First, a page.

The war in Ukraine - Join the Relief Network
Who will we be and what will we do in a generation defining moment?
There are turning points in history that can mobilize, redeem and cleanse humanity.
I have been through my fair share of local violent humanitarian crises and civil wars. I believe, the war in Ukraine is not just a regional struggle between two countries. It is a spiritual and moral turning point for an entire civilization.
Who we are and what we do collectively in this moment in history will define us for generations.
What will I do beyond obvious good things as prayers, signed petitions, “I stand with Ukraine” social posts, and flags on Facebook profiles?
Will the important everyday duties and worries displace a defining moment in history out of our minds and hearts? I hope not.
On day two of the war, when the shock and paralyzing disbelief subsided, we started to build the Ukraine relief network with Christian churches on the ground finding, connecting, and helping refugees.
On day four, we had the website, the technology, process, and Christians on the ground in Ukraine ready to receive and distribute aid to thousands who escaped bombs and rockets with not much more than the clothes on their backs.
On day six aid started flowing and it needs to continue to flow for the foreseeable future. Will you help us?
What can you do? Three things:
Join the network. Engage, pay attention, don’t just move on.
Fuel the network. Give, tell the story, pray.
Expand the network. Partner with us an organization.
We are posting daily updates on the AMF Facebook page and pictures of new groups and families we are reaching on the Ukraine Relief Fund page.
I’m on the phone with Ukraine all day every day. I will spare you the unfiltered gruesome details from the ground. Instead, I will tell you stories of faith, compassion, and impact the relief network is having every day.
My mother and father in the faith. Tammy and Andy Fleming, their kids Britain, Max, and baby Zak. These a snippets of their escape. Full post here.
“Two days ago was definitely one of the most painful moments and hardest decisions in our family’s history. After much prayer, Britain and Max asked Tammy and myself to evacuate together with Britain and our four-year-old grandson Zak—a decision that left Max behind in Kyiv not simply because the law restricts men between the ages of 18 and 60 from leaving the country but also because of a genuine desire to serve his country in some humanitarian capacity…On the afternoon of March 2 (Day Seven), we set off with just a few supplies and belongings, and worked our way through the restricted bridge traffic going from east to west across the Dnieper River which divides the city – 1.5 miles required more than an hour’s travel time…Just five seconds after our train started to move we saw the orange streak of an incoming missile above us that struck a hotel building not more than 150 meters from our position on the south side of the railway station. The force of the explosion severely rocked our train and we all held our breath and prayed that it would simply keep moving forward and stay on track—which it did…the four-person sleeping compartments had at least eight people in them and the hallways had a person against the outside wall for every 2 feet of length…At least six times we passed through small cities whose names I recognized from dozens of air raid alerts over the past week. At least twice, our train paused and we could hear active shelling and detonations.“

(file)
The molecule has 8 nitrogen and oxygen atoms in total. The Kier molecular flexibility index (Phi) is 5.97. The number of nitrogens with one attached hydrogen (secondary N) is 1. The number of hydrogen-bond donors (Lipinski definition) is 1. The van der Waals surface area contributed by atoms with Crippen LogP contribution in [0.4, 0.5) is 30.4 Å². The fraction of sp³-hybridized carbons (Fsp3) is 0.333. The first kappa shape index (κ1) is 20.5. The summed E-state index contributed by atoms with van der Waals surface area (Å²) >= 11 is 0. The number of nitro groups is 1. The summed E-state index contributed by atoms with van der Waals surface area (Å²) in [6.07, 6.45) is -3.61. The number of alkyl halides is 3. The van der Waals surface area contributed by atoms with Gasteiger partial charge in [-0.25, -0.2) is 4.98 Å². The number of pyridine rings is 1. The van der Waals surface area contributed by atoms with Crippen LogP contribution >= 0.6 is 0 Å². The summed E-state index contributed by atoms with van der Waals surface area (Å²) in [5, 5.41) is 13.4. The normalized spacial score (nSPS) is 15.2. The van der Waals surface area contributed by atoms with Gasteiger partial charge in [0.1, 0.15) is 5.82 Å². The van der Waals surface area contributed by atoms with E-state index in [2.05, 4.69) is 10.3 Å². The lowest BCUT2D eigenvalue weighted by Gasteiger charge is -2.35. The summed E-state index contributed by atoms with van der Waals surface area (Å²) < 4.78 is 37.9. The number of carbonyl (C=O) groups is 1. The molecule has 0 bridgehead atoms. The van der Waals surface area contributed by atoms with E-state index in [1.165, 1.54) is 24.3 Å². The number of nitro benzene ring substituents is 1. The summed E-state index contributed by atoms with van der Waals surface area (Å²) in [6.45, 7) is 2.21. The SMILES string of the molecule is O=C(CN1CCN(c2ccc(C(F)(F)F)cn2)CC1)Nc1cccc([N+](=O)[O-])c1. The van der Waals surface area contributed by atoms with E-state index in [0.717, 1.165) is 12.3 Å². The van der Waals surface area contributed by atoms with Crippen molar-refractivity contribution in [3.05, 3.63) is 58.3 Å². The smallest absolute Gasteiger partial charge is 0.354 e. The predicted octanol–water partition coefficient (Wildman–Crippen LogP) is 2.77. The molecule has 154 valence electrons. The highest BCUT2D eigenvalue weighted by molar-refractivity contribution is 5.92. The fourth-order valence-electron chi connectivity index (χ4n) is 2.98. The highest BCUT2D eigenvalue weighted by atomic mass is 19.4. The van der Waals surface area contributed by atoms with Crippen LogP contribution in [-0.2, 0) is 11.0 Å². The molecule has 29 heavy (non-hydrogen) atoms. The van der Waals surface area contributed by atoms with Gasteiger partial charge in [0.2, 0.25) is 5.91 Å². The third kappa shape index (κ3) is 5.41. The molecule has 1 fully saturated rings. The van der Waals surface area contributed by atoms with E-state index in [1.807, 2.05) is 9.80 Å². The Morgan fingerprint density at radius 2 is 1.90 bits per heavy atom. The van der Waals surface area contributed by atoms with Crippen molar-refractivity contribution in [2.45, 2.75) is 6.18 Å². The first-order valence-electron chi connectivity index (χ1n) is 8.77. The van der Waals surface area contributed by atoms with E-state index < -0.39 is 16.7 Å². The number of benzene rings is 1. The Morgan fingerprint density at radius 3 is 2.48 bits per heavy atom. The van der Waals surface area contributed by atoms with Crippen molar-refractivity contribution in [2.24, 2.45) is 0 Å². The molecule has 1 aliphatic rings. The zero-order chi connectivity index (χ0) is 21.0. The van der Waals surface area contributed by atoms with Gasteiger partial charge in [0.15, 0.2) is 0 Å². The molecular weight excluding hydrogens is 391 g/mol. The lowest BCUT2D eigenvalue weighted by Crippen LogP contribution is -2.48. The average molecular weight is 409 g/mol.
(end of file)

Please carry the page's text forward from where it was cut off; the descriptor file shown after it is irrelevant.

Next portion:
As of today, the whole family except Max, who stayed behind safely crossed the border with Hungary.
Matvey Ganapolsky - a close personal friend and prominent journalist was in the outskirts of Kyiv until recently. He stepped out of his house to let me hear the artillery and machine-gun fire less than a mile away. He was the only one with a basement in his subdivision, it was full of kids from the neighborhood.
An hour ago, after a horrific sleepless night, he was still in a car moving slowly towards the western Ukraine city of Lviv. He told me the rocket attack last night was of unimaginable intensity and the caravan of civilian cars trying to escape was caught in a crossfire so intense he didn’t think they were going to make it several. Matvey will be back on air in Lviv as soon as possible.
In Russia, the two remaining large independent media outlets were shut down. I have friends in both. Below is a picture of my last interview on TV Rain with my friend and journalist Misha Kozyrev.
The chief editor of TV Rain left the country after receiving credible threats. Here’s the video.
Meanwhile, the relief network is going forward full steam - providing food, shelter, medicine, warm clothes, and other vital supplies to families, groups, children trying to stay safe in villages, rented rooms, homes of relatives throughout Ukraine.
This service that you perform is not only supplying the needs of the Lord’s people but is also overflowing in many expressions of thanks to God. - 2 Corinthians 9:12